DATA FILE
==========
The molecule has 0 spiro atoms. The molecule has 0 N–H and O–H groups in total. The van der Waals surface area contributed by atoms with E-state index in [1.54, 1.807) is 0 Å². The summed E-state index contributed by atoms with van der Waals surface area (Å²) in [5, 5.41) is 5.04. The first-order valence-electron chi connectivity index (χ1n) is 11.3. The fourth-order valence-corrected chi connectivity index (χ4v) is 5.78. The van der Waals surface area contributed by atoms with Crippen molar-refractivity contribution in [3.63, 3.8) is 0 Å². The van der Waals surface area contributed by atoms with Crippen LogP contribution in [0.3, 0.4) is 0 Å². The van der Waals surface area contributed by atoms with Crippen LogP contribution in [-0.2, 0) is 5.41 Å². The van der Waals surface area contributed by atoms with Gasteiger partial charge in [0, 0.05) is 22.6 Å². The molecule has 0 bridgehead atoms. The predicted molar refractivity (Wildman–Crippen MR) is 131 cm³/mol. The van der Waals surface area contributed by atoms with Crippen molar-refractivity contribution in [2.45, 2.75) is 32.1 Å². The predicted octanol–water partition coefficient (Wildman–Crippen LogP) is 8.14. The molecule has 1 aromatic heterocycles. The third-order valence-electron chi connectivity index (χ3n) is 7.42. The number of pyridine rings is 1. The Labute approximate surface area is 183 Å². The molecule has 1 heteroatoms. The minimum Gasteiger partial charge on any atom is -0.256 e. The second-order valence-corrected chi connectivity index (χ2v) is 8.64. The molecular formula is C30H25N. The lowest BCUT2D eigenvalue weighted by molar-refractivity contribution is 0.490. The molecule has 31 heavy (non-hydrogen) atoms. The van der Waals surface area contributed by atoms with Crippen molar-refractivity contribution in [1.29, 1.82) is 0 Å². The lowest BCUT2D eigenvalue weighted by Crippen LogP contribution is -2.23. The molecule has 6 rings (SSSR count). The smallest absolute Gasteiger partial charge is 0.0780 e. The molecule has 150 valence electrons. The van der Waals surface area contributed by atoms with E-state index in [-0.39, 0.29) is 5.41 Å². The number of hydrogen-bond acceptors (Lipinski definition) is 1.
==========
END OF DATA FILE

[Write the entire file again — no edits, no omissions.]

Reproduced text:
The molecule has 0 spiro atoms. The molecule has 0 N–H and O–H groups in total. The van der Waals surface area contributed by atoms with E-state index in [1.54, 1.807) is 0 Å². The summed E-state index contributed by atoms with van der Waals surface area (Å²) in [5, 5.41) is 5.04. The first-order valence-electron chi connectivity index (χ1n) is 11.3. The fourth-order valence-corrected chi connectivity index (χ4v) is 5.78. The van der Waals surface area contributed by atoms with Crippen molar-refractivity contribution in [3.63, 3.8) is 0 Å². The van der Waals surface area contributed by atoms with Crippen LogP contribution in [0.3, 0.4) is 0 Å². The van der Waals surface area contributed by atoms with Crippen LogP contribution in [-0.2, 0) is 5.41 Å². The van der Waals surface area contributed by atoms with Gasteiger partial charge in [0, 0.05) is 22.6 Å². The molecule has 0 bridgehead atoms. The predicted molar refractivity (Wildman–Crippen MR) is 131 cm³/mol. The van der Waals surface area contributed by atoms with Crippen molar-refractivity contribution in [2.45, 2.75) is 32.1 Å². The predicted octanol–water partition coefficient (Wildman–Crippen LogP) is 8.14. The molecule has 1 aromatic heterocycles. The third-order valence-electron chi connectivity index (χ3n) is 7.42. The number of pyridine rings is 1. The Labute approximate surface area is 183 Å². The molecule has 1 heteroatoms. The minimum Gasteiger partial charge on any atom is -0.256 e. The second-order valence-corrected chi connectivity index (χ2v) is 8.64. The molecular formula is C30H25N. The lowest BCUT2D eigenvalue weighted by molar-refractivity contribution is 0.490. The molecule has 31 heavy (non-hydrogen) atoms. The van der Waals surface area contributed by atoms with Crippen molar-refractivity contribution in [1.29, 1.82) is 0 Å². The lowest BCUT2D eigenvalue weighted by Crippen LogP contribution is -2.23. The molecule has 6 rings (SSSR count). The smallest absolute Gasteiger partial charge is 0.0780 e. The molecule has 150 valence electrons. The van der Waals surface area contributed by atoms with E-state index in [-0.39, 0.29) is 5.41 Å². The number of hydrogen-bond acceptors (Lipinski definition) is 1.